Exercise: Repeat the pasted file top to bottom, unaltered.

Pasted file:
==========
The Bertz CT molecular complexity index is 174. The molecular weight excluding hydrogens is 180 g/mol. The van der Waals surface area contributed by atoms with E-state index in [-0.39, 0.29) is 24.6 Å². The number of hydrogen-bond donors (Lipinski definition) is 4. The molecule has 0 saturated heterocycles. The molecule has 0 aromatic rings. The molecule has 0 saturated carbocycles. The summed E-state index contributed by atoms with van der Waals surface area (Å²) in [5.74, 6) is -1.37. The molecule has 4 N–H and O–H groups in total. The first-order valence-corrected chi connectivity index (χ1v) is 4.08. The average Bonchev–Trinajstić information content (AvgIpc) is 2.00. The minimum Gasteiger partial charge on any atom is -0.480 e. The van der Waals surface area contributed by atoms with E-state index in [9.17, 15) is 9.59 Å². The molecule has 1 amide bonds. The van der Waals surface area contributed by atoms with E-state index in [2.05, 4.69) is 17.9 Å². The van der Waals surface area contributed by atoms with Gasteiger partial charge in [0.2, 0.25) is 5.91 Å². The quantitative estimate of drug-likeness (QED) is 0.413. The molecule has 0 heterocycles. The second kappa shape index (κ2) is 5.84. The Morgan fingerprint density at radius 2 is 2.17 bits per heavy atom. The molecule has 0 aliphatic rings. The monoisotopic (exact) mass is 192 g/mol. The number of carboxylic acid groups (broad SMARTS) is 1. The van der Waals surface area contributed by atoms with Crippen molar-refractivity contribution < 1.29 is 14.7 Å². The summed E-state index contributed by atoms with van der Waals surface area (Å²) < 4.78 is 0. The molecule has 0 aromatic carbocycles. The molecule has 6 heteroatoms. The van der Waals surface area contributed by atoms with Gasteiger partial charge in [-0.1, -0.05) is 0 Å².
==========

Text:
The Bertz CT molecular complexity index is 174. The molecular weight excluding hydrogens is 180 g/mol. The van der Waals surface area contributed by atoms with E-state index in [-0.39, 0.29) is 24.6 Å². The number of hydrogen-bond donors (Lipinski definition) is 4. The molecule has 0 saturated heterocycles. The molecule has 0 aromatic rings. The molecule has 0 saturated carbocycles. The summed E-state index contributed by atoms with van der Waals surface area (Å²) in [5.74, 6) is -1.37. The molecule has 4 N–H and O–H groups in total. The first-order valence-corrected chi connectivity index (χ1v) is 4.08. The average Bonchev–Trinajstić information content (AvgIpc) is 2.00. The minimum Gasteiger partial charge on any atom is -0.480 e. The van der Waals surface area contributed by atoms with E-state index in [9.17, 15) is 9.59 Å². The molecule has 1 amide bonds. The van der Waals surface area contributed by atoms with E-state index in [2.05, 4.69) is 17.9 Å². The van der Waals surface area contributed by atoms with Gasteiger partial charge in [0.2, 0.25) is 5.91 Å². The quantitative estimate of drug-likeness (QED) is 0.413. The molecule has 0 heterocycles. The second kappa shape index (κ2) is 5.84. The Morgan fingerprint density at radius 2 is 2.17 bits per heavy atom. The molecule has 0 aliphatic rings. The monoisotopic (exact) mass is 192 g/mol. The number of carboxylic acid groups (broad SMARTS) is 1. The van der Waals surface area contributed by atoms with Crippen molar-refractivity contribution < 1.29 is 14.7 Å². The summed E-state index contributed by atoms with van der Waals surface area (Å²) < 4.78 is 0. The molecule has 0 aromatic carbocycles. The molecule has 6 heteroatoms. The van der Waals surface area contributed by atoms with Gasteiger partial charge in [-0.1, -0.05) is 0 Å².